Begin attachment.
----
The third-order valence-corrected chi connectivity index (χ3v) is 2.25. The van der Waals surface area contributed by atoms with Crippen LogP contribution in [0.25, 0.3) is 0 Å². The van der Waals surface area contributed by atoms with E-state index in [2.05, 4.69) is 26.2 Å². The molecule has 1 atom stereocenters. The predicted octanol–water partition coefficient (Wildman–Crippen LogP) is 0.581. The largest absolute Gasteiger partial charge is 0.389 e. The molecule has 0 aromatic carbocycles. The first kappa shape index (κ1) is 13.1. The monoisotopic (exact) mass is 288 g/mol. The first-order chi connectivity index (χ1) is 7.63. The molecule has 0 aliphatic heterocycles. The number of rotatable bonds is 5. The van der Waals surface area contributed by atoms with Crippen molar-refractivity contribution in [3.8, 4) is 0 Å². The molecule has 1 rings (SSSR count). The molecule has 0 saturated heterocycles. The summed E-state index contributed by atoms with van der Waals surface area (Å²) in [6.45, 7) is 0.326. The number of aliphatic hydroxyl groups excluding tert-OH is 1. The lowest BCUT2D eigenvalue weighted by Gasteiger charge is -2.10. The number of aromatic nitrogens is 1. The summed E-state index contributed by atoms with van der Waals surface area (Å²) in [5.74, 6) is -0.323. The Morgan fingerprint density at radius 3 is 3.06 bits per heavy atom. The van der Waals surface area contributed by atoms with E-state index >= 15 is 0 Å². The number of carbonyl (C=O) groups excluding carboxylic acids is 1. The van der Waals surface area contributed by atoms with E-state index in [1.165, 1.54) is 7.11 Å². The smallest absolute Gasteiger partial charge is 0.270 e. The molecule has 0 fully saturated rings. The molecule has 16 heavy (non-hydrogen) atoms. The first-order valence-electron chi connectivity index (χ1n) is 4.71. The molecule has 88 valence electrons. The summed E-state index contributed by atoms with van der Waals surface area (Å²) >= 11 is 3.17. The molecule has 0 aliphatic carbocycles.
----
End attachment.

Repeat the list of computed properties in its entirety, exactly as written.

The third-order valence-corrected chi connectivity index (χ3v) is 2.25. The van der Waals surface area contributed by atoms with Crippen LogP contribution in [0.25, 0.3) is 0 Å². The van der Waals surface area contributed by atoms with E-state index in [2.05, 4.69) is 26.2 Å². The molecule has 1 atom stereocenters. The predicted octanol–water partition coefficient (Wildman–Crippen LogP) is 0.581. The largest absolute Gasteiger partial charge is 0.389 e. The molecule has 0 aromatic carbocycles. The first kappa shape index (κ1) is 13.1. The monoisotopic (exact) mass is 288 g/mol. The first-order chi connectivity index (χ1) is 7.63. The molecule has 0 aliphatic heterocycles. The number of rotatable bonds is 5. The van der Waals surface area contributed by atoms with Crippen molar-refractivity contribution in [3.8, 4) is 0 Å². The molecule has 1 rings (SSSR count). The molecule has 0 saturated heterocycles. The summed E-state index contributed by atoms with van der Waals surface area (Å²) in [6.45, 7) is 0.326. The number of aliphatic hydroxyl groups excluding tert-OH is 1. The lowest BCUT2D eigenvalue weighted by Gasteiger charge is -2.10. The number of aromatic nitrogens is 1. The summed E-state index contributed by atoms with van der Waals surface area (Å²) in [5.74, 6) is -0.323. The Morgan fingerprint density at radius 3 is 3.06 bits per heavy atom. The van der Waals surface area contributed by atoms with E-state index >= 15 is 0 Å². The number of carbonyl (C=O) groups excluding carboxylic acids is 1. The van der Waals surface area contributed by atoms with E-state index in [1.165, 1.54) is 7.11 Å². The smallest absolute Gasteiger partial charge is 0.270 e. The molecule has 0 fully saturated rings. The molecule has 16 heavy (non-hydrogen) atoms. The first-order valence-electron chi connectivity index (χ1n) is 4.71. The molecule has 88 valence electrons. The summed E-state index contributed by atoms with van der Waals surface area (Å²) >= 11 is 3.17. The molecule has 0 aliphatic carbocycles.